Extreme Kindness

Extreme Kindness

Connecting the world through kindness.

Bestselling authors, corporate trainers and internationally acclaimed advocates for social change, the Kindness Crew is sparking a global revolution in kindness. From audiences at Fortune 500 Companies to entire metropolitan centers, the Crew has inspired and mobilized millions to commit acts of community service.

ONE – The Book to Buy for 2007

ONE – A Face Behind The Numbers
ONE, by Vaden Earle, is a compendium on social justice issues, including statistics, real-life stories, and striking photography; bringing the numbers to life.

Eleven chapters illume the injustices of the humanitarian crisis, accompanied by captivating photos of desperate situations.



The World Is Flat

Three time Pulitzer Prize Author Thomas L. Friedman makes an interesting observation in his book: THE WORLD IS FLAT; A Brief History of The Twenty-First Century.

He declares that there are 3 stages or rather era’s in the evolution of Globalization.

Globalization 1.0 1492-1800
This era of history began with Columus proving that the world was round. “It shrank the world from a size large to a size medium” The key to making a mark in this period was the amount of brawn one country could bring to bear and how creative it was in the deployment of said strength. “The primary questions were: Where does my country fit into global competition and opportunites? How can I go global and collaborate with others through my country?” In many ways, at this time, the common man would be a spectator to the clashing of titans.

Globalization 2.0 1800-2000
Friedman sees the “second great era” shrinking again, from a size medium to a size small. “The key agent of change, the dynamic force driving global integration, was multinational companies”. The Industrial Revolution, steam power, railroadsm the PC, telephones and the early World Wide Web all helped to bring the earth down a second size. The global economy was born and the big question was: “How can I go global and collaborate with others through my company”?

Globalization 3.0 2000 – Present Day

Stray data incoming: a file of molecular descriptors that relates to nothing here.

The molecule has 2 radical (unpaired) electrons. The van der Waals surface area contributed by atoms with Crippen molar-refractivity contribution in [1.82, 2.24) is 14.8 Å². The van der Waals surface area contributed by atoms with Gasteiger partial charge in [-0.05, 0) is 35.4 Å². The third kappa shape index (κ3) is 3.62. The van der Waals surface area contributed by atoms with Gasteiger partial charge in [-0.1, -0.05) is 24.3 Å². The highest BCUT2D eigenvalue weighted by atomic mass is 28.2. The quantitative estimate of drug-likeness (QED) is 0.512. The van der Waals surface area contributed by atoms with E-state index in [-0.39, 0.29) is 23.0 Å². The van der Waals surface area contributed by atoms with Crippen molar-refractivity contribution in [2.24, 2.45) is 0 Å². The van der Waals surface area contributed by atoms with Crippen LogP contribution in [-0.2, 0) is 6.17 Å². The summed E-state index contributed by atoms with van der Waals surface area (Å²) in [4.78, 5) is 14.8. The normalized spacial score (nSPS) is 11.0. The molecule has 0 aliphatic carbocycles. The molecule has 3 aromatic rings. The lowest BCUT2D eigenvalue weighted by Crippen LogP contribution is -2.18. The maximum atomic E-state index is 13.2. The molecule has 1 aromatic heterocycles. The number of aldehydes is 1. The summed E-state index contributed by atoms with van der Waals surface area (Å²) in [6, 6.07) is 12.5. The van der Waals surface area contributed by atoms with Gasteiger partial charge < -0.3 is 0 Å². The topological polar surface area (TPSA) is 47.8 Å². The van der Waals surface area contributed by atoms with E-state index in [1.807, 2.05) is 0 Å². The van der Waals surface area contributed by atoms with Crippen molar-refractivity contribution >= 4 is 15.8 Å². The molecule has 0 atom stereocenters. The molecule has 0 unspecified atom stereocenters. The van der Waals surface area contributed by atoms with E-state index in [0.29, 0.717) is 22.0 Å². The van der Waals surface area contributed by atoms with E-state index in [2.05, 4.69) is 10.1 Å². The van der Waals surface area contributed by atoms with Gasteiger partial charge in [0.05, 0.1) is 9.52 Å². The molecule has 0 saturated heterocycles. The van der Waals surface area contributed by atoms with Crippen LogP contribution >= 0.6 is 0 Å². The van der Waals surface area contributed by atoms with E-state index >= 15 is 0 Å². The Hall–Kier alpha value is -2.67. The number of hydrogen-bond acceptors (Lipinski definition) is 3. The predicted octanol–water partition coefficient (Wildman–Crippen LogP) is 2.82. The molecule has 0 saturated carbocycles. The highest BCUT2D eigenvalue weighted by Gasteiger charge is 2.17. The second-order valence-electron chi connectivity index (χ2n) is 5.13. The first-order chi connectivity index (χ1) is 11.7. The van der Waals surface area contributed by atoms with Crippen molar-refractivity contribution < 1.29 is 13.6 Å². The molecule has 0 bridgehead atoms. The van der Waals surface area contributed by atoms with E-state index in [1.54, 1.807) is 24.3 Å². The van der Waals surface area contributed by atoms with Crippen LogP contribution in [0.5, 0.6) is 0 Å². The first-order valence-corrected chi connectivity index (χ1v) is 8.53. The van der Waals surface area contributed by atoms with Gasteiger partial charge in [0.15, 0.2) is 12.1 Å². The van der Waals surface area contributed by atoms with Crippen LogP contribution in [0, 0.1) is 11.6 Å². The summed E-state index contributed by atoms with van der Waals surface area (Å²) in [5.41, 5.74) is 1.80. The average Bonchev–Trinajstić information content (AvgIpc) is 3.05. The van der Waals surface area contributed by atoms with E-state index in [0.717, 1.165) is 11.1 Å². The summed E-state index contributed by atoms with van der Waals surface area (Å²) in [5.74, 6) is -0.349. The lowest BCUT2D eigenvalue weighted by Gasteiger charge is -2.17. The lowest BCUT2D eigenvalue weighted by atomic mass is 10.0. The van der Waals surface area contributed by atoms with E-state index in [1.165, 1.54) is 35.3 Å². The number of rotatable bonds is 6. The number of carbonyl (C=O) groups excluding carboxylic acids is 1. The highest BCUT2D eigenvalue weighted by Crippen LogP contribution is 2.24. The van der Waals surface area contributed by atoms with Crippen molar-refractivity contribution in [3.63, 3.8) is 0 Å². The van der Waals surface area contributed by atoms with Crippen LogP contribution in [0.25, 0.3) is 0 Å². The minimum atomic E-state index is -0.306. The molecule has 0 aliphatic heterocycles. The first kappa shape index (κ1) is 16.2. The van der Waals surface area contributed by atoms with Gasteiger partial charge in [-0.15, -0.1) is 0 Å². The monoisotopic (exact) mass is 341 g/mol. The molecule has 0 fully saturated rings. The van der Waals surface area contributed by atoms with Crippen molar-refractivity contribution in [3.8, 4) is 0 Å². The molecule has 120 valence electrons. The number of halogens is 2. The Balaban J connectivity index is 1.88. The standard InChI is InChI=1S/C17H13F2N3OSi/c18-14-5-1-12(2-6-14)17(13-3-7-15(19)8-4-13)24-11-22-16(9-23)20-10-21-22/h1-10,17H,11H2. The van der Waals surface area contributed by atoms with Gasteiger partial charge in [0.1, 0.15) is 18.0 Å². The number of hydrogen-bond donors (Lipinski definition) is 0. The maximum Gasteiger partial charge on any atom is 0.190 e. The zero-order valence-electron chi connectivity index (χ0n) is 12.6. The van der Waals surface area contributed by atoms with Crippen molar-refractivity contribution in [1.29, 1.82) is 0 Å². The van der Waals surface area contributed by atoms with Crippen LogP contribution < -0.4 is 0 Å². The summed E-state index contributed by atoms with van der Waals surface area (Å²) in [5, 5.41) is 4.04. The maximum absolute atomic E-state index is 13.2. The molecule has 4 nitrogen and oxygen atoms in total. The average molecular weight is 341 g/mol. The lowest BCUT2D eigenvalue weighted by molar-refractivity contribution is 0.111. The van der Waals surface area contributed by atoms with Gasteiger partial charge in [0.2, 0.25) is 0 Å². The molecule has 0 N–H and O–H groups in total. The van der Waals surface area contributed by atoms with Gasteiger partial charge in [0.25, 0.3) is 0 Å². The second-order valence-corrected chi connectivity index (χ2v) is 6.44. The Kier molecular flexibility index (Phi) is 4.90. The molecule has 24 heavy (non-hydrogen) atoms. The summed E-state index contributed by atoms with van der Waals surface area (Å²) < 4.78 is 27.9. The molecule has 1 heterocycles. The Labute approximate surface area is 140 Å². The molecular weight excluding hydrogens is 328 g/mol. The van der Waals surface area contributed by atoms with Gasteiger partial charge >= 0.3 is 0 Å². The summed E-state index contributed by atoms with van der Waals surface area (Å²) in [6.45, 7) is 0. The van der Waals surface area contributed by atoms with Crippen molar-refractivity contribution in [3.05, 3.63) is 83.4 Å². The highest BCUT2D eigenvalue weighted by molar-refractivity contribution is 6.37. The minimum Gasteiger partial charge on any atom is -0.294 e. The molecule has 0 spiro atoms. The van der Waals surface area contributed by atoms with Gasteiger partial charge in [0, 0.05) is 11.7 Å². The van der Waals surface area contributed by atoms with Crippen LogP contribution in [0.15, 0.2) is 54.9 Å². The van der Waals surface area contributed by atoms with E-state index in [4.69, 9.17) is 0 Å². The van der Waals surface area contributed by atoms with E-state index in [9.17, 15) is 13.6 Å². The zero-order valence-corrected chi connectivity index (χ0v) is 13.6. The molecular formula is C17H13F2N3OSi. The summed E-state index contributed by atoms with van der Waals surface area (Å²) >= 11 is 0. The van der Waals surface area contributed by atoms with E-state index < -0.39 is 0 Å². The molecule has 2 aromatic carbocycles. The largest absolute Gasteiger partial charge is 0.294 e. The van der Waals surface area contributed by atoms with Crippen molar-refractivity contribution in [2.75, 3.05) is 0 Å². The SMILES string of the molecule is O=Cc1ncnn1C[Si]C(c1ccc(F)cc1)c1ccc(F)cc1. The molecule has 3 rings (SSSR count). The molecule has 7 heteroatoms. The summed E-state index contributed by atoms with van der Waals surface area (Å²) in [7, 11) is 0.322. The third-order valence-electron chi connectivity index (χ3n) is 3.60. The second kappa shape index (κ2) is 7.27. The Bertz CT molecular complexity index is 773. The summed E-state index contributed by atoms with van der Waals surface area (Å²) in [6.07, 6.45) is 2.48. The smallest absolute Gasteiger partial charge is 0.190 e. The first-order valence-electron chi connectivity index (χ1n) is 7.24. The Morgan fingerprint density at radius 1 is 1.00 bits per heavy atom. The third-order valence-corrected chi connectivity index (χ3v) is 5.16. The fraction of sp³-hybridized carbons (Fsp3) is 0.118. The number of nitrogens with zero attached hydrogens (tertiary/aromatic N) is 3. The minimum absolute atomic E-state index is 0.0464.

“Shrinking the world from a size small to a size tiny and flattening the playing field at the same time.” Software and the development of a “global fiber-optic networt has made all of us next door neighbours”.

“Individuals must, and can, now ask, Where do I fit into te global competition and opportunities of the day, and how can I, on my own, collaborate with others globally?”

People all over the world are being empowered to make their mark on this nw flat and even playing field, our new planet.

The question is what will YOU do with this opportunity? All it takes is ONE good IDEA and the determination to put it into ACTION.

The World Is Flat BUT I would argue that there is yet no edge of the earth or limit to how far one person can now sail.


Kindness To The Environment: Natural Capitalism

A great book to read and one that every CEO should have within arms reach is NATURAL CAPITALISM, by Paul Hawken, Amory Lovins and L. Hunter Lovins.

A positive but realistic look at what must occur for our leaders to move our world towards a sustainable economy. This book gives the reader a very solid understanding of what MUST become a reality for our next INDSUTRIAL REVOLUTION.

In the words of the authors, “it is about the possibilites that will arise from the birth of a new type of industrialism, one that differs in its philosophy, goals, and fundamental processes from the industrial system that is the standard today.

The Extreme Kindness Crew has always shared the vision of CONNECTING THE WORLD THROUGH KINDNESS. We have done this BY INSPIRING millions thorugh media and entertainment outlets such as the internet and prime time news. We have endevoured to EDUCATE through our books and seminars on THE KINDNESS INJECTION. We have encouraged the MOBILIZATION of new KINDNESS CREW members across the globe. However, I often feel a special twinge of hope when given the opportunity to present our 4 PILLARS of KINDNESS to major corporations and CEO’s. When an influential person or group possess the values of kindness to the SELF, CO-WORKER/FAMILY, CUSTOMER and COMMUNITY, perhaps these catergories will play a small part in helping to produce a renewed push towards long term wealth, that will sustain itself through generations. Businesses are not just made up of steel buidlings and larger then life logo’s. Business is about people coming together around an idea and the journey to attain a common goal.

What greater goal or dream could all our CEO’s have, but that of a sustainable earth and economy? Thats just good business.

“An economy needs four types of capital to function properly:
-human capital, in the form of labor and intelligence, culture, and organization
-financial capital, consisting of cash, investments, and monetary instruments
-manufactured capital, including infrastructure, machines, tools, and factories
-natural capital, made up of resources, living systems, and ecosystem services” (page 4, Natural Capitalism)

After reading this book, if I were to pick a 5th and all important pillar to add to the KINDNESS INJECTION, I would choose KINDNESS TO THE ENVIRONMENT.